The Dokodan Farmers’ Cooperative (DFC), in Gbedin, Nimba County has called on relevant stakeholders in the agriculture sector to provide assistance that will enable them to cultivate mass low-land rice. DFC is one of the largest farmers’ cooperatives currently operating in the country, but went through some difficult circumstances as a result of the EVD outbreak
It currently operates a 410-acre farm in the Gbedin area, but according to its president Jefferson Tokpah, this seems not to be enough for the over 250 farmers that find themselves in the township. Out of this number, there are 97 active working farmers including 36 females.
Speaking with officials of the West Africa Agriculture Productivity Program, who through AfricaRice are providing assistance to the farmers in terms of certified and foundation seeds, fertilizers and other technical support, Tokpah said there are over 990 acres undeveloped low-lands that the farmers are still waiting to make use of.
He appealed for the clearing of the land, the provision of seed rice, fertilizers and other technical supports that will enable them to put the land to use. “We want for government and its partners to help us in developing these acreages. There is a huge population in the town and most of our active farmers are not working because they don’t have land to work on,” Mr. Tokpah said.
He indicated that the number of farmers in the community is huge and the 410 acres cannot sustain them. “So if we can develop the 990 acres, farmers will have access to plots to farm and there will be no confusion among us here. This is our major problem,” he said.
He indicated that EVD had a huge toll on the community, leading to most of the rice produced last year not being sold because there was no market.
“Last year, the farmers grew up to 150 metric tons of rice and all was not purchased because of the Ebola outbreak. But for this time we want to thank God that AfricaRice and other partners came to give us some assistance,” he said.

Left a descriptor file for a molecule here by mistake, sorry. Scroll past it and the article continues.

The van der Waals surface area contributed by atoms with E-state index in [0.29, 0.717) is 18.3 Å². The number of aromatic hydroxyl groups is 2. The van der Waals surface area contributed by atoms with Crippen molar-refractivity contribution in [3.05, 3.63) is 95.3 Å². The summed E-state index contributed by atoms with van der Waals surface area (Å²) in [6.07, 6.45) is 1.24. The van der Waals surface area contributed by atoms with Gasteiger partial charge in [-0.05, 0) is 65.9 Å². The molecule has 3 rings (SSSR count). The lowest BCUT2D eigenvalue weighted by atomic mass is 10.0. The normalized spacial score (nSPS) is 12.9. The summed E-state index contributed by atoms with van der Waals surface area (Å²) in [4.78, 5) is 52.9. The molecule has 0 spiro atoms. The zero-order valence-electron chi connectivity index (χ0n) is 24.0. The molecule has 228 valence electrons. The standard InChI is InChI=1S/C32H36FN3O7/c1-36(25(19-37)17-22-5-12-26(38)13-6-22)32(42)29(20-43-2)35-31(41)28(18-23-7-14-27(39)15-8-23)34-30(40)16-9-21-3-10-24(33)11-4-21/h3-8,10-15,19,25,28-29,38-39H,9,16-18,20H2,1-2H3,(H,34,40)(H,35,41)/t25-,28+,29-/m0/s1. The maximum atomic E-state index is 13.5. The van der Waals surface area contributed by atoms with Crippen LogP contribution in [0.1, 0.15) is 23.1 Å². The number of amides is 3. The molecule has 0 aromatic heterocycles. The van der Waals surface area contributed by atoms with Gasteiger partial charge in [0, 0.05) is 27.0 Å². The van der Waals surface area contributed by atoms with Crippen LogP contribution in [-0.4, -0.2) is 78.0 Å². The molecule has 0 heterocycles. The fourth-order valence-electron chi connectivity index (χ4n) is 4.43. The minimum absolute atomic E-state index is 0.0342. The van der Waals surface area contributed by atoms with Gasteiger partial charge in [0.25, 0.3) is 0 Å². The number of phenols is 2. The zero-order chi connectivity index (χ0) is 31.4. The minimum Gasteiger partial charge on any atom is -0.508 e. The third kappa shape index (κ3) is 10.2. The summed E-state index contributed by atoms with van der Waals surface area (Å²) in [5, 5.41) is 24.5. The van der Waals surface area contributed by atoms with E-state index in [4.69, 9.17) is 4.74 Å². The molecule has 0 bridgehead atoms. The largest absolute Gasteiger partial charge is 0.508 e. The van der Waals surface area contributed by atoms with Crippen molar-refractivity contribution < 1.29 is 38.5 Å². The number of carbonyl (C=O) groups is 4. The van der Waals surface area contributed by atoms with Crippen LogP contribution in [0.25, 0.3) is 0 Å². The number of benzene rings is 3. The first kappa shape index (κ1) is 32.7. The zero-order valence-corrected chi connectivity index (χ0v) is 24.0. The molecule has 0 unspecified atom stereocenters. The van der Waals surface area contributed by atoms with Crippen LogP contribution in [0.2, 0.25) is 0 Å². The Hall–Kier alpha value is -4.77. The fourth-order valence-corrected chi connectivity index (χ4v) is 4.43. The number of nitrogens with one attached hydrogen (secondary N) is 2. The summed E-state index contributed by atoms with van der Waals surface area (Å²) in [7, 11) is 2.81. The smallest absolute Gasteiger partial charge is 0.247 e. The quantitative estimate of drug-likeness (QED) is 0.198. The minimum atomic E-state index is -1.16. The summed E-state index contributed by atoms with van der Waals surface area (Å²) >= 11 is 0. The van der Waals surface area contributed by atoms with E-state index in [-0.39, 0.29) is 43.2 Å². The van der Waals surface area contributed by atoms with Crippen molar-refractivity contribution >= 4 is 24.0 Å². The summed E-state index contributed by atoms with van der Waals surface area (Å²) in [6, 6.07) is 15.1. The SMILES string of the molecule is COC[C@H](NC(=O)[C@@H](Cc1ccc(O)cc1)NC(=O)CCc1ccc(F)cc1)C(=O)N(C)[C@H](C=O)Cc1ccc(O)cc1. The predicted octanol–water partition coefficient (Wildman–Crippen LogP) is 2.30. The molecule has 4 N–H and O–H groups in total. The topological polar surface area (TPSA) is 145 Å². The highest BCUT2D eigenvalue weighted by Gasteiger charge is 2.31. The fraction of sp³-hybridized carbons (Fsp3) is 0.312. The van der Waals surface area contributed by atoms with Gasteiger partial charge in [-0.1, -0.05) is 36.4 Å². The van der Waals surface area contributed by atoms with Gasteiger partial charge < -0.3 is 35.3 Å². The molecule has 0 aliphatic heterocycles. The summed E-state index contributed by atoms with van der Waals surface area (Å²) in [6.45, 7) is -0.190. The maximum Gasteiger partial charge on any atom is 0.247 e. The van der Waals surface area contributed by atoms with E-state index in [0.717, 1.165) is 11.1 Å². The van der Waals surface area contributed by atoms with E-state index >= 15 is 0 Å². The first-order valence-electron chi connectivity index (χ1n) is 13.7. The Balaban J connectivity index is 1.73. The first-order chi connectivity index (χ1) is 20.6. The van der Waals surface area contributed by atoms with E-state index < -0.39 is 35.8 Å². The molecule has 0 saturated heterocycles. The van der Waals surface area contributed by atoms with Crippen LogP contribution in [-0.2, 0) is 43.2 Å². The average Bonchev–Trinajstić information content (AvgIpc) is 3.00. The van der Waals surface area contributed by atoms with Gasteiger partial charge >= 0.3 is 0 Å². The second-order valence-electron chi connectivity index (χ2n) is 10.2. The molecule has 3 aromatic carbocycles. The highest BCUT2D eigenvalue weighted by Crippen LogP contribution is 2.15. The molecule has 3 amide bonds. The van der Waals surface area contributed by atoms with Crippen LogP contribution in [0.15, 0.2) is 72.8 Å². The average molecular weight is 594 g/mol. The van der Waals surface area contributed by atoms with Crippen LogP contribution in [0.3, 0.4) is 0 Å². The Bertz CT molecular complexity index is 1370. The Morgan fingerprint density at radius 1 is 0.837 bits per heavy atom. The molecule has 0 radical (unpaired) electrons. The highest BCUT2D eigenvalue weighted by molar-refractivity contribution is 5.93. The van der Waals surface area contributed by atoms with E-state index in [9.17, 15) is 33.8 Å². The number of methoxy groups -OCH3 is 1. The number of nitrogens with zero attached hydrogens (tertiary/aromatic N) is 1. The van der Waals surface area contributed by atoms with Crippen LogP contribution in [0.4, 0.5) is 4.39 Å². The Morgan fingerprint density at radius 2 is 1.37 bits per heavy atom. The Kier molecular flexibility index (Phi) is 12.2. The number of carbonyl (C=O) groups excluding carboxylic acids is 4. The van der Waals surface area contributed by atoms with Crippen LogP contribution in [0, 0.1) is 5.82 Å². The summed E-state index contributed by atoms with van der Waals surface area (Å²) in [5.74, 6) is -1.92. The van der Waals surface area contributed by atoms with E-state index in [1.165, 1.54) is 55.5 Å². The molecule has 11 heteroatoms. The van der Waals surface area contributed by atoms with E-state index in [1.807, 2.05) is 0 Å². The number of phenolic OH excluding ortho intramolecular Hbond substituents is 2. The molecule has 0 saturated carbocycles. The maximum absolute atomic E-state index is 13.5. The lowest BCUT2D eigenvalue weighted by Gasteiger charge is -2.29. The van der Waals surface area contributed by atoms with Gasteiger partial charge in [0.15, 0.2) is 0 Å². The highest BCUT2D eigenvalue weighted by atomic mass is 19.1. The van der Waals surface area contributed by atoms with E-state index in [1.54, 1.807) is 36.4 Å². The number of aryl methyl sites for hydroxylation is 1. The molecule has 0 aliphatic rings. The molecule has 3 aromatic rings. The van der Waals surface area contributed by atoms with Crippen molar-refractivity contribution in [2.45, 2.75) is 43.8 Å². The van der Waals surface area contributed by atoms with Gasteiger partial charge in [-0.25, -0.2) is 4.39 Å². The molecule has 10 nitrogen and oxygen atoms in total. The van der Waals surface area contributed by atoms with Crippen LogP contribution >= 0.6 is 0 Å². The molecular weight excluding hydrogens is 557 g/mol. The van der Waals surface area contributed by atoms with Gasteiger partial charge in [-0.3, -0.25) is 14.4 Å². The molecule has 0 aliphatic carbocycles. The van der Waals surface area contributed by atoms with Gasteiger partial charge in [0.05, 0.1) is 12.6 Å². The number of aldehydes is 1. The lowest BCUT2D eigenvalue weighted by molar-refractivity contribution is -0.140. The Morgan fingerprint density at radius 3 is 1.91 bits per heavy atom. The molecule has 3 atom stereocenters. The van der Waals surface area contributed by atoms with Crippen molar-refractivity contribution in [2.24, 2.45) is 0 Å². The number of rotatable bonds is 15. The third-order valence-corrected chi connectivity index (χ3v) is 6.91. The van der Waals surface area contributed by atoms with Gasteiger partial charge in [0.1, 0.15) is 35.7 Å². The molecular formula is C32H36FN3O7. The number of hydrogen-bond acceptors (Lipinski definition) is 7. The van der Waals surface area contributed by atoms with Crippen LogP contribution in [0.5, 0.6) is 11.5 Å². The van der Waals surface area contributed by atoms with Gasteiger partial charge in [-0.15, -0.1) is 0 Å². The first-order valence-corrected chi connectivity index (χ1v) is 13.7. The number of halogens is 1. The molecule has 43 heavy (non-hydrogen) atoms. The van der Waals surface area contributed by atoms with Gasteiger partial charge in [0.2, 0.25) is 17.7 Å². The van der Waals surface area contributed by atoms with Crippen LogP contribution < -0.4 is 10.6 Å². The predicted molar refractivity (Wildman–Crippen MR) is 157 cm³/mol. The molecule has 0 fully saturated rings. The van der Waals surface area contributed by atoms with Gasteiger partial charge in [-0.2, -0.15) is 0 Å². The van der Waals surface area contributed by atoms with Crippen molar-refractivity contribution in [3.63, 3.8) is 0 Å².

He lauded the government, AfricaRice and WAAPP for the support, which included the new variety of rice seeding, NL-19. “AfricaRice gave us some money and certified seeds; this is why you see the field being cultivated. It is our prayer that by next year farmers will do more.”
The new variety, according to him, is cultivated thrice a year. “We want to thank God that this variety was recommended to us by the Ministry of Agriculture and our partners. This variety is very economical. We can cultivate it three times a year. We have already harvested two times this year and this is the third one that we are now on.”
World Bank Senior Agric Specialist, Dr. Abimbola Adubi, said the Cooperative should always strive to reinvest some of the funds that are generated from their produces, instead of calling on government for help.
Dr. Adubi, who said he was impressed with the level of work on the farm, said Cooperatives across the world are business ventures and they should always undertake initiatives on their own, especially after receiving initial support from government and its partners.